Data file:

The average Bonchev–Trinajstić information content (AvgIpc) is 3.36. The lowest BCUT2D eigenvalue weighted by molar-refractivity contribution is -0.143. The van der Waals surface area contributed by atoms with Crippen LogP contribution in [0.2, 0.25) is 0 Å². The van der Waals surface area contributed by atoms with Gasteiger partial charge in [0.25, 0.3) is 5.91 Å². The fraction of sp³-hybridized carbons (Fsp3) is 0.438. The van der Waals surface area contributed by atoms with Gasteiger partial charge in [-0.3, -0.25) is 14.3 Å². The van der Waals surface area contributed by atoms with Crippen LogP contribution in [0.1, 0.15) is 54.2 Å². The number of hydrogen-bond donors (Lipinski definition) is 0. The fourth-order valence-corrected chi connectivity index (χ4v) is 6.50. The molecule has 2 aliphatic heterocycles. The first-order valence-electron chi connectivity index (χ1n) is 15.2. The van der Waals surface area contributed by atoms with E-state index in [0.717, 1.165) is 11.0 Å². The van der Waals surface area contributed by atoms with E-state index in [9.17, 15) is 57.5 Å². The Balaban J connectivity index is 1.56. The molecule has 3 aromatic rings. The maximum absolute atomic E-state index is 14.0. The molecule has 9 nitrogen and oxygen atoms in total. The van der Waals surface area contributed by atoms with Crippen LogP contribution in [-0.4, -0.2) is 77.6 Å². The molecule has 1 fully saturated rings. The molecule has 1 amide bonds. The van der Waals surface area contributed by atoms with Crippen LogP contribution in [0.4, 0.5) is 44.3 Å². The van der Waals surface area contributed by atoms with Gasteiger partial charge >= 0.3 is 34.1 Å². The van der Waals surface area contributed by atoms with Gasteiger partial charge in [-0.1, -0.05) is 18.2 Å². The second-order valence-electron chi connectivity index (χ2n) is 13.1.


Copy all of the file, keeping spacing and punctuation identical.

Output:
The average Bonchev–Trinajstić information content (AvgIpc) is 3.36. The lowest BCUT2D eigenvalue weighted by molar-refractivity contribution is -0.143. The van der Waals surface area contributed by atoms with Crippen LogP contribution in [0.2, 0.25) is 0 Å². The van der Waals surface area contributed by atoms with Gasteiger partial charge in [0.25, 0.3) is 5.91 Å². The fraction of sp³-hybridized carbons (Fsp3) is 0.438. The van der Waals surface area contributed by atoms with Gasteiger partial charge in [-0.3, -0.25) is 14.3 Å². The van der Waals surface area contributed by atoms with Crippen LogP contribution in [0.1, 0.15) is 54.2 Å². The number of hydrogen-bond donors (Lipinski definition) is 0. The fourth-order valence-corrected chi connectivity index (χ4v) is 6.50. The molecule has 2 aliphatic heterocycles. The first-order valence-electron chi connectivity index (χ1n) is 15.2. The van der Waals surface area contributed by atoms with E-state index in [0.717, 1.165) is 11.0 Å². The van der Waals surface area contributed by atoms with E-state index in [9.17, 15) is 57.5 Å². The Balaban J connectivity index is 1.56. The molecule has 3 aromatic rings. The maximum absolute atomic E-state index is 14.0. The molecule has 9 nitrogen and oxygen atoms in total. The van der Waals surface area contributed by atoms with Crippen LogP contribution in [-0.4, -0.2) is 77.6 Å². The molecule has 1 fully saturated rings. The molecule has 1 amide bonds. The van der Waals surface area contributed by atoms with Crippen LogP contribution in [0.4, 0.5) is 44.3 Å². The van der Waals surface area contributed by atoms with Gasteiger partial charge >= 0.3 is 34.1 Å². The van der Waals surface area contributed by atoms with Gasteiger partial charge in [-0.1, -0.05) is 18.2 Å². The second-order valence-electron chi connectivity index (χ2n) is 13.1.